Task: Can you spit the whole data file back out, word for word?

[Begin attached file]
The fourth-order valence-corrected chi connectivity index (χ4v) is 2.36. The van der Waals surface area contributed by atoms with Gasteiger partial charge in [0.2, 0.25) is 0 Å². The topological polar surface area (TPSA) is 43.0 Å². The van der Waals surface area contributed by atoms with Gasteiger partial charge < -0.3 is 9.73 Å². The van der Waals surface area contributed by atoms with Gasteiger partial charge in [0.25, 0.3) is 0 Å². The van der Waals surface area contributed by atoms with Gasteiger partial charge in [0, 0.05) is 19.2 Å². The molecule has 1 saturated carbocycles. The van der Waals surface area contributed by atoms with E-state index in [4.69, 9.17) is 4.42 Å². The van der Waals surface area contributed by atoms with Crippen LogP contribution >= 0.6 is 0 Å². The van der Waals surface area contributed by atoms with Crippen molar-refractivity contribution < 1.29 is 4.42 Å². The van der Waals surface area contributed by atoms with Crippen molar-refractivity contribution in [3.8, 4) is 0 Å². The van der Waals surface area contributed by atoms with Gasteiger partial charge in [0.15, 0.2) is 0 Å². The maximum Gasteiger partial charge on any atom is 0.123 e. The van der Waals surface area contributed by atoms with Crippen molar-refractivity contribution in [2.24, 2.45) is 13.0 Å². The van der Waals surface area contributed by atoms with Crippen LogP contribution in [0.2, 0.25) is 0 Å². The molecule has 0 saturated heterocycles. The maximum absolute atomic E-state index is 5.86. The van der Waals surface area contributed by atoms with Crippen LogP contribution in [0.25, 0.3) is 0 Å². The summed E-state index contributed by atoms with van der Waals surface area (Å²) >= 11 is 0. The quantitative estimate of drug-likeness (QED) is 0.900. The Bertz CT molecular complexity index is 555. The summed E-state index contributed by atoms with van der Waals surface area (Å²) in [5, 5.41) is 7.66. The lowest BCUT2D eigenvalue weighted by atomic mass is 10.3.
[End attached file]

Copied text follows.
The fourth-order valence-corrected chi connectivity index (χ4v) is 2.36. The van der Waals surface area contributed by atoms with Gasteiger partial charge in [0.2, 0.25) is 0 Å². The topological polar surface area (TPSA) is 43.0 Å². The van der Waals surface area contributed by atoms with Gasteiger partial charge < -0.3 is 9.73 Å². The van der Waals surface area contributed by atoms with Gasteiger partial charge in [0.25, 0.3) is 0 Å². The van der Waals surface area contributed by atoms with Gasteiger partial charge in [0, 0.05) is 19.2 Å². The molecule has 1 saturated carbocycles. The van der Waals surface area contributed by atoms with E-state index in [4.69, 9.17) is 4.42 Å². The van der Waals surface area contributed by atoms with Crippen LogP contribution >= 0.6 is 0 Å². The van der Waals surface area contributed by atoms with Crippen molar-refractivity contribution < 1.29 is 4.42 Å². The van der Waals surface area contributed by atoms with Crippen molar-refractivity contribution in [3.8, 4) is 0 Å². The van der Waals surface area contributed by atoms with Gasteiger partial charge in [0.15, 0.2) is 0 Å². The maximum Gasteiger partial charge on any atom is 0.123 e. The van der Waals surface area contributed by atoms with Crippen molar-refractivity contribution in [2.24, 2.45) is 13.0 Å². The van der Waals surface area contributed by atoms with Crippen LogP contribution in [0.2, 0.25) is 0 Å². The molecule has 0 saturated heterocycles. The maximum absolute atomic E-state index is 5.86. The van der Waals surface area contributed by atoms with Crippen LogP contribution in [0.25, 0.3) is 0 Å². The summed E-state index contributed by atoms with van der Waals surface area (Å²) >= 11 is 0. The quantitative estimate of drug-likeness (QED) is 0.900. The Bertz CT molecular complexity index is 555. The summed E-state index contributed by atoms with van der Waals surface area (Å²) in [5, 5.41) is 7.66. The lowest BCUT2D eigenvalue weighted by atomic mass is 10.3.